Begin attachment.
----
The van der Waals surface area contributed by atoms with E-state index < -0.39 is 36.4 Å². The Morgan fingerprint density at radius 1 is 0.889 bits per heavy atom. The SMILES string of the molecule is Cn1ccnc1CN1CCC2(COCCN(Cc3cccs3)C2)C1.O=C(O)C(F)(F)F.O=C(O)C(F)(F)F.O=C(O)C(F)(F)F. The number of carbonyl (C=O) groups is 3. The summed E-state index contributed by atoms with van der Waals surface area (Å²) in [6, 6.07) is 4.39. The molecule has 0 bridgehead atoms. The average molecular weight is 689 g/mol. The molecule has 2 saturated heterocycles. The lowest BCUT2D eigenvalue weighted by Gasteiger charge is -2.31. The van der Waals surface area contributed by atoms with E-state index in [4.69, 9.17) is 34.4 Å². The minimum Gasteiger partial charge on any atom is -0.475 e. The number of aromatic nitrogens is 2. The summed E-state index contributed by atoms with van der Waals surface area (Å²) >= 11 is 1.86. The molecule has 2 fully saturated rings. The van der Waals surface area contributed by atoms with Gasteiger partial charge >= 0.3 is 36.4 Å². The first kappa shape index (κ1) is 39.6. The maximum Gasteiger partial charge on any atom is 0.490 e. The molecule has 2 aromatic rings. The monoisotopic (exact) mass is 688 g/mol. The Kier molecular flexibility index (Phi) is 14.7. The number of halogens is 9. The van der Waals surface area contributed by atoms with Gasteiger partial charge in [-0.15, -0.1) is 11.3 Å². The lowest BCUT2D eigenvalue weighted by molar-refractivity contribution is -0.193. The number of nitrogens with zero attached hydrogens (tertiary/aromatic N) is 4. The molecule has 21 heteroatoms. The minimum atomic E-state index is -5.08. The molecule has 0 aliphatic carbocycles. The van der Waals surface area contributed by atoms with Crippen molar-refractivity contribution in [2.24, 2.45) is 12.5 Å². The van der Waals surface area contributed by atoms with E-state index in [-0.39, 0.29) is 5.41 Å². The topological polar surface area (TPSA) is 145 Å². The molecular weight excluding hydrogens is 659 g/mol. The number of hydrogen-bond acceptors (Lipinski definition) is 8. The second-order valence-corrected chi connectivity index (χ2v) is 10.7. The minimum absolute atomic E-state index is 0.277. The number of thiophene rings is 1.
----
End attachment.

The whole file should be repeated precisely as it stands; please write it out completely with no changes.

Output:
The van der Waals surface area contributed by atoms with E-state index < -0.39 is 36.4 Å². The Morgan fingerprint density at radius 1 is 0.889 bits per heavy atom. The SMILES string of the molecule is Cn1ccnc1CN1CCC2(COCCN(Cc3cccs3)C2)C1.O=C(O)C(F)(F)F.O=C(O)C(F)(F)F.O=C(O)C(F)(F)F. The number of carbonyl (C=O) groups is 3. The summed E-state index contributed by atoms with van der Waals surface area (Å²) in [6, 6.07) is 4.39. The molecule has 0 bridgehead atoms. The average molecular weight is 689 g/mol. The molecule has 2 saturated heterocycles. The lowest BCUT2D eigenvalue weighted by Gasteiger charge is -2.31. The van der Waals surface area contributed by atoms with E-state index in [4.69, 9.17) is 34.4 Å². The minimum Gasteiger partial charge on any atom is -0.475 e. The number of aromatic nitrogens is 2. The summed E-state index contributed by atoms with van der Waals surface area (Å²) >= 11 is 1.86. The molecule has 2 fully saturated rings. The van der Waals surface area contributed by atoms with Gasteiger partial charge >= 0.3 is 36.4 Å². The first kappa shape index (κ1) is 39.6. The maximum Gasteiger partial charge on any atom is 0.490 e. The molecule has 2 aromatic rings. The monoisotopic (exact) mass is 688 g/mol. The Kier molecular flexibility index (Phi) is 14.7. The number of halogens is 9. The van der Waals surface area contributed by atoms with Gasteiger partial charge in [-0.15, -0.1) is 11.3 Å². The lowest BCUT2D eigenvalue weighted by molar-refractivity contribution is -0.193. The number of nitrogens with zero attached hydrogens (tertiary/aromatic N) is 4. The molecule has 21 heteroatoms. The minimum atomic E-state index is -5.08. The molecule has 0 aliphatic carbocycles. The van der Waals surface area contributed by atoms with Crippen molar-refractivity contribution in [2.24, 2.45) is 12.5 Å². The van der Waals surface area contributed by atoms with E-state index in [-0.39, 0.29) is 5.41 Å². The topological polar surface area (TPSA) is 145 Å². The molecular weight excluding hydrogens is 659 g/mol. The number of hydrogen-bond acceptors (Lipinski definition) is 8. The second-order valence-corrected chi connectivity index (χ2v) is 10.7. The minimum absolute atomic E-state index is 0.277. The number of thiophene rings is 1.